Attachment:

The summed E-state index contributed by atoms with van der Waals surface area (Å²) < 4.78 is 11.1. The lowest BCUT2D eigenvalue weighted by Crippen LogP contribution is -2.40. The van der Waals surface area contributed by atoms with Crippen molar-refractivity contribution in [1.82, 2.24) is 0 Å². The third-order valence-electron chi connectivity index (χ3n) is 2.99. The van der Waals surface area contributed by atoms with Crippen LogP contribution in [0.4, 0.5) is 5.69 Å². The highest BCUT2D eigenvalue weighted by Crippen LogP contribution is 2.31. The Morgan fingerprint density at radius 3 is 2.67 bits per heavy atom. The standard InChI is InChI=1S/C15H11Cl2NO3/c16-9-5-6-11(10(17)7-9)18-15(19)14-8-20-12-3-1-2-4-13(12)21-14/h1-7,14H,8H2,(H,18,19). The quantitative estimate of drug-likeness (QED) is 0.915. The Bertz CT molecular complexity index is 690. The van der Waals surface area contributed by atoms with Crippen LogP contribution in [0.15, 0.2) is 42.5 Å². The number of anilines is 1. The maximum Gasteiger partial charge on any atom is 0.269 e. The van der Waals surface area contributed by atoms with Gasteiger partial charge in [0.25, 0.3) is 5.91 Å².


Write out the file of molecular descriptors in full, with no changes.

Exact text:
The summed E-state index contributed by atoms with van der Waals surface area (Å²) < 4.78 is 11.1. The lowest BCUT2D eigenvalue weighted by Crippen LogP contribution is -2.40. The van der Waals surface area contributed by atoms with Crippen molar-refractivity contribution in [1.82, 2.24) is 0 Å². The third-order valence-electron chi connectivity index (χ3n) is 2.99. The van der Waals surface area contributed by atoms with Crippen LogP contribution in [0.4, 0.5) is 5.69 Å². The highest BCUT2D eigenvalue weighted by Crippen LogP contribution is 2.31. The Morgan fingerprint density at radius 3 is 2.67 bits per heavy atom. The standard InChI is InChI=1S/C15H11Cl2NO3/c16-9-5-6-11(10(17)7-9)18-15(19)14-8-20-12-3-1-2-4-13(12)21-14/h1-7,14H,8H2,(H,18,19). The quantitative estimate of drug-likeness (QED) is 0.915. The Bertz CT molecular complexity index is 690. The van der Waals surface area contributed by atoms with Crippen LogP contribution in [0.15, 0.2) is 42.5 Å². The number of anilines is 1. The maximum Gasteiger partial charge on any atom is 0.269 e. The van der Waals surface area contributed by atoms with Gasteiger partial charge in [0.25, 0.3) is 5.91 Å².